You may not know this, but I find grammar and punctuation – and all things related to these – fascinating. Take me out to dinner, drop your opinion about ellipses or Oxford commas, and I’ll talk your ear off. Today I’m going to piggy-back a bit on the kickoff post this week to recommend we all take a look at hyphens and dashes. Not so much because I want to pick nits, but because I really did go down a rabbit-hole last week and I figured I’d share my exciting discoveries! (Yes, you may laugh.)
When we write microstories, we’re all looking for ways to say as much as we can with as few words as possible, right? One way we can do this is to combine words in unusual ways, creating phrases that hold more meaning in their sum than in their parts. Jennifer Knoblock at Graceful Press Poetry is a master at this – take a look at her poems if you haven’t seen it before.
Here are a couple of things I learned that I think are particularly relevant to microstories:
- Generally, hyphenate two or more words when they come before a noun they modify and act as a single idea. This is called a compound adjective.
- When writing out new, original, or unusual compound nouns, writers should hyphenate whenever doing so avoids confusion.
- Never hesitate to add a hyphen if it solves a possible problem. Following are two examples of well-advised hyphens.
- As important as hyphens are to clear writing, they can become an annoyance if overused. Avoid adding hyphens when the meaning is clear. Many phrases are so familiar (e.g., high school, twentieth century, one hundred percent) that they can go before a noun without risk of confusing the reader.
Answer the ultimate question in exactly 42 words: how hot is it?
This week’s question requires only one thing for a good answer: heat, literal or metaphorical. Hot potatoes, hot asphalt, hot commodities, hot sex – it’s all good. Please note that the verb tense of the answer should match the verb tense of the question. We don’t care about yesterday or tomorrow; we want to know how hot it is right now.
A few other reminders:
PROOFREAD. Nothing is easier, and nothing will get you bumped from the voting grid faster than typos, spelling or punctuation mistakes, or grammatical errors. You’ve only got 42 words; mistakes stick out.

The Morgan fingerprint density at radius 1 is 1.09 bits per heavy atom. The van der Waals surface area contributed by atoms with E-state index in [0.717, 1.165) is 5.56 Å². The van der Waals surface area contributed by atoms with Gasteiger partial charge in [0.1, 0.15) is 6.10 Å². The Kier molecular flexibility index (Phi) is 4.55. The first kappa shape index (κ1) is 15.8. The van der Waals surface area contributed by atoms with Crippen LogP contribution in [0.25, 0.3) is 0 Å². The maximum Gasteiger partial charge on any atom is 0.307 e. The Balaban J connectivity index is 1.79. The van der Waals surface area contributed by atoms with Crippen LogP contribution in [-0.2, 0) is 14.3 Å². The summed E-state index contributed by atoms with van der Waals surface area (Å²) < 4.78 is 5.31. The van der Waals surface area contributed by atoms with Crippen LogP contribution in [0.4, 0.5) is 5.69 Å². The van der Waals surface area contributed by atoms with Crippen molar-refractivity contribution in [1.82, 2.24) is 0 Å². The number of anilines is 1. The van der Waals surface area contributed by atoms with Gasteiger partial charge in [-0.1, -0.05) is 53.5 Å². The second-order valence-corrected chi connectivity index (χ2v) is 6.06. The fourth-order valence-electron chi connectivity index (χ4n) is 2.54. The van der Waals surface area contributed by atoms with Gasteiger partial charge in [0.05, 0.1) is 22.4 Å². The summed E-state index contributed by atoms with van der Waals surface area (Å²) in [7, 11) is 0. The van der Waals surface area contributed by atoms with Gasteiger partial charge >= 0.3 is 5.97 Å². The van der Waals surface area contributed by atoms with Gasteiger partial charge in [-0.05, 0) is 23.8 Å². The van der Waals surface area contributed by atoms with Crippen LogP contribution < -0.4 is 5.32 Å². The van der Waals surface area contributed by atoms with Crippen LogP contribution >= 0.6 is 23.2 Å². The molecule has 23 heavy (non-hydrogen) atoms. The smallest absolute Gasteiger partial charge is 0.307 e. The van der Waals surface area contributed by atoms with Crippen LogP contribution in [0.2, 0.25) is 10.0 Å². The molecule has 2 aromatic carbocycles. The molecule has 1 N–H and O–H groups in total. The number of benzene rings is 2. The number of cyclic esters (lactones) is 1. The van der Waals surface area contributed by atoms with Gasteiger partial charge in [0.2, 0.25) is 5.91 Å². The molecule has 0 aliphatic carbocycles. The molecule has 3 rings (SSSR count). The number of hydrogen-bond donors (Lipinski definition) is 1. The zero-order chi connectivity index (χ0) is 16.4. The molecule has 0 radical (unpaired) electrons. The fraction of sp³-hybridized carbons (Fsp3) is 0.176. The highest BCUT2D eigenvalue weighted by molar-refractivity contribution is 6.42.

Keep in mind that your post has to make sense if your reader doesn’t know the question. Don’t use the question as your title or anywhere else in your piece. And remember, any words surrounding your gargleblaster — explanations, references, footnotes, shout-outs, etc. — will be counted against your 42-word limit.
The top 42 entries will be open for voting on Thursday
You may enter only one gargleblaster microstory. This summer, all our grids are unmoderated, which means up to 42 submissions meeting the basic guidelines will be open to Thursday’s popular vote. Everybody: read, comment, vote!
Winners will be announced on Friday
Look for Friday’s combined winners’ post to see the crowd favorites and editors’ picks from across all of our challenge grids.
What else is happening around here?
We’ve got the nonfiction grid opening on Mondays, the speakeasy for fiction and poetry on Tuesdays, the gargleblaster micro challenge on Wednesdays, and the come-one, come-all moonshine grid for the weekends. We’ve also got a great hangout space over at the coffeehouse. Make sure you subscribe to our weekly e-mail blast so you don’t miss out.
yeah write #221 micro weekly writing challenge is open for submissions
Basic microstory guidelines: 42 word count limit; must be an answer to the week’s ultimate question found in the introductory post; your entry can be dated no earlier than this past Sunday; nonfiction, fiction, haiku, whatever, told in exactly 42 words.
How to submit and fully participate in the challenge:
- In the sidebar of this week’s post, please grab the code beneath the micro badge and paste it into the HTML view of your entry
- Follow the Inlinkz instructions after clicking “add your link” to upload your entry to this week’s challenge grid
- Your entry should appear immediately on the grid if you don’t receive an error message
- Please make the rounds to read all the entries in this week’s challenge
- Consider turning off moderated comments and CAPTCHA on your own blog
This summer, all our grids are unmoderated which means submissions meeting the basic guidelines will be published Thursday on yeah write. Those entries will be open to a popular vote with the winner celebrated on Friday.
Thank you for sharing with us your hard work! Good luck in the challenge…